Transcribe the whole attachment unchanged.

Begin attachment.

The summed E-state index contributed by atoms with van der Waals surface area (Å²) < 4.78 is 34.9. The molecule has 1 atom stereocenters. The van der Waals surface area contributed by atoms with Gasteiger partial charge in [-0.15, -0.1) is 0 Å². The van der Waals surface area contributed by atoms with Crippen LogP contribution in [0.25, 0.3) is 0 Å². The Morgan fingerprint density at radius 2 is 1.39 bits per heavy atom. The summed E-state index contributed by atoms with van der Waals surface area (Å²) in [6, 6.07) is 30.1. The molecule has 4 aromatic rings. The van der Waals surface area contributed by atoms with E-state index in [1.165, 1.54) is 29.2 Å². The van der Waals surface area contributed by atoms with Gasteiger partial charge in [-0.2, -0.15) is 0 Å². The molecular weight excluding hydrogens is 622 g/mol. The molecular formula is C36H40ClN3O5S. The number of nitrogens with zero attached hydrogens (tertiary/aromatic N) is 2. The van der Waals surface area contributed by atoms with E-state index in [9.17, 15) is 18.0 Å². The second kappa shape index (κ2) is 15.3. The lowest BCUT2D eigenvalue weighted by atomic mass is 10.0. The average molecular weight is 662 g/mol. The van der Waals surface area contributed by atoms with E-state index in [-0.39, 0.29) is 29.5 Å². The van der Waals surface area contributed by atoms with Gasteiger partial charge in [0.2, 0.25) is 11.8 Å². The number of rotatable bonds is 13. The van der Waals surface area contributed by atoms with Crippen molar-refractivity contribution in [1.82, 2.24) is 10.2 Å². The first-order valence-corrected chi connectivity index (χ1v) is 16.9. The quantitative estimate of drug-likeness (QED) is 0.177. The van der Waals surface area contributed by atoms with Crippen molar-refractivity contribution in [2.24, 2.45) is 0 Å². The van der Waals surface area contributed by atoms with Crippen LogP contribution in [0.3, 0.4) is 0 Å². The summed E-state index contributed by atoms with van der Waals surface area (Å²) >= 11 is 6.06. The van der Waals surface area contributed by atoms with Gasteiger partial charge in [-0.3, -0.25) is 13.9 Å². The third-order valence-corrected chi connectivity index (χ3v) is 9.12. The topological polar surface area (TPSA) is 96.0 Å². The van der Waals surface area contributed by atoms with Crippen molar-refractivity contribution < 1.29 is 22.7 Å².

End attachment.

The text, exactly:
The summed E-state index contributed by atoms with van der Waals surface area (Å²) < 4.78 is 34.9. The molecule has 1 atom stereocenters. The van der Waals surface area contributed by atoms with Gasteiger partial charge in [-0.15, -0.1) is 0 Å². The van der Waals surface area contributed by atoms with Crippen LogP contribution in [0.25, 0.3) is 0 Å². The Morgan fingerprint density at radius 2 is 1.39 bits per heavy atom. The summed E-state index contributed by atoms with van der Waals surface area (Å²) in [6, 6.07) is 30.1. The molecule has 4 aromatic rings. The van der Waals surface area contributed by atoms with E-state index in [1.165, 1.54) is 29.2 Å². The van der Waals surface area contributed by atoms with Gasteiger partial charge in [-0.2, -0.15) is 0 Å². The molecular weight excluding hydrogens is 622 g/mol. The molecular formula is C36H40ClN3O5S. The number of nitrogens with zero attached hydrogens (tertiary/aromatic N) is 2. The van der Waals surface area contributed by atoms with E-state index in [9.17, 15) is 18.0 Å². The second kappa shape index (κ2) is 15.3. The lowest BCUT2D eigenvalue weighted by atomic mass is 10.0. The average molecular weight is 662 g/mol. The van der Waals surface area contributed by atoms with E-state index in [-0.39, 0.29) is 29.5 Å². The van der Waals surface area contributed by atoms with Gasteiger partial charge in [0.2, 0.25) is 11.8 Å². The number of rotatable bonds is 13. The van der Waals surface area contributed by atoms with Crippen molar-refractivity contribution in [1.82, 2.24) is 10.2 Å². The first-order valence-corrected chi connectivity index (χ1v) is 16.9. The quantitative estimate of drug-likeness (QED) is 0.177. The van der Waals surface area contributed by atoms with Crippen molar-refractivity contribution in [2.24, 2.45) is 0 Å². The van der Waals surface area contributed by atoms with Crippen LogP contribution in [0.3, 0.4) is 0 Å². The summed E-state index contributed by atoms with van der Waals surface area (Å²) >= 11 is 6.06. The van der Waals surface area contributed by atoms with Gasteiger partial charge in [-0.3, -0.25) is 13.9 Å². The third-order valence-corrected chi connectivity index (χ3v) is 9.12. The topological polar surface area (TPSA) is 96.0 Å². The van der Waals surface area contributed by atoms with Crippen molar-refractivity contribution < 1.29 is 22.7 Å².